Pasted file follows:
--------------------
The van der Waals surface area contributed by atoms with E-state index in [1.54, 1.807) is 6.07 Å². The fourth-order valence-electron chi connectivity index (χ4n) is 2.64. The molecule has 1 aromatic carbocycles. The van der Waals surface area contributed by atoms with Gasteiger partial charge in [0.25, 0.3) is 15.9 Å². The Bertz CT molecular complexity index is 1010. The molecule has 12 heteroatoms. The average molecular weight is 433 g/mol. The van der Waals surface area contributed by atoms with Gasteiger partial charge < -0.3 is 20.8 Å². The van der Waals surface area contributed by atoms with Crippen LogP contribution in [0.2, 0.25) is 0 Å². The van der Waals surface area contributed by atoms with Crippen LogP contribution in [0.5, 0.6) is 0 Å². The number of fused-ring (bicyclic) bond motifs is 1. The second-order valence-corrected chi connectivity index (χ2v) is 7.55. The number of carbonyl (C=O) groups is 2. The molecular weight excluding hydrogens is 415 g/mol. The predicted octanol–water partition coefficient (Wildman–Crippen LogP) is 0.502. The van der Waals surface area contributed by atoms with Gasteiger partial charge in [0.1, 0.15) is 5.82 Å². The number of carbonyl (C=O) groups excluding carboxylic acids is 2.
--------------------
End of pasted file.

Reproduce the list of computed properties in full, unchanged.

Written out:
The van der Waals surface area contributed by atoms with E-state index in [1.54, 1.807) is 6.07 Å². The fourth-order valence-electron chi connectivity index (χ4n) is 2.64. The molecule has 1 aromatic carbocycles. The van der Waals surface area contributed by atoms with Gasteiger partial charge in [0.25, 0.3) is 15.9 Å². The Bertz CT molecular complexity index is 1010. The molecule has 12 heteroatoms. The average molecular weight is 433 g/mol. The van der Waals surface area contributed by atoms with Gasteiger partial charge < -0.3 is 20.8 Å². The van der Waals surface area contributed by atoms with Crippen LogP contribution in [0.2, 0.25) is 0 Å². The van der Waals surface area contributed by atoms with Crippen LogP contribution in [0.5, 0.6) is 0 Å². The number of fused-ring (bicyclic) bond motifs is 1. The second-order valence-corrected chi connectivity index (χ2v) is 7.55. The number of carbonyl (C=O) groups is 2. The molecular weight excluding hydrogens is 415 g/mol. The predicted octanol–water partition coefficient (Wildman–Crippen LogP) is 0.502. The van der Waals surface area contributed by atoms with Gasteiger partial charge in [0.1, 0.15) is 5.82 Å². The number of carbonyl (C=O) groups excluding carboxylic acids is 2.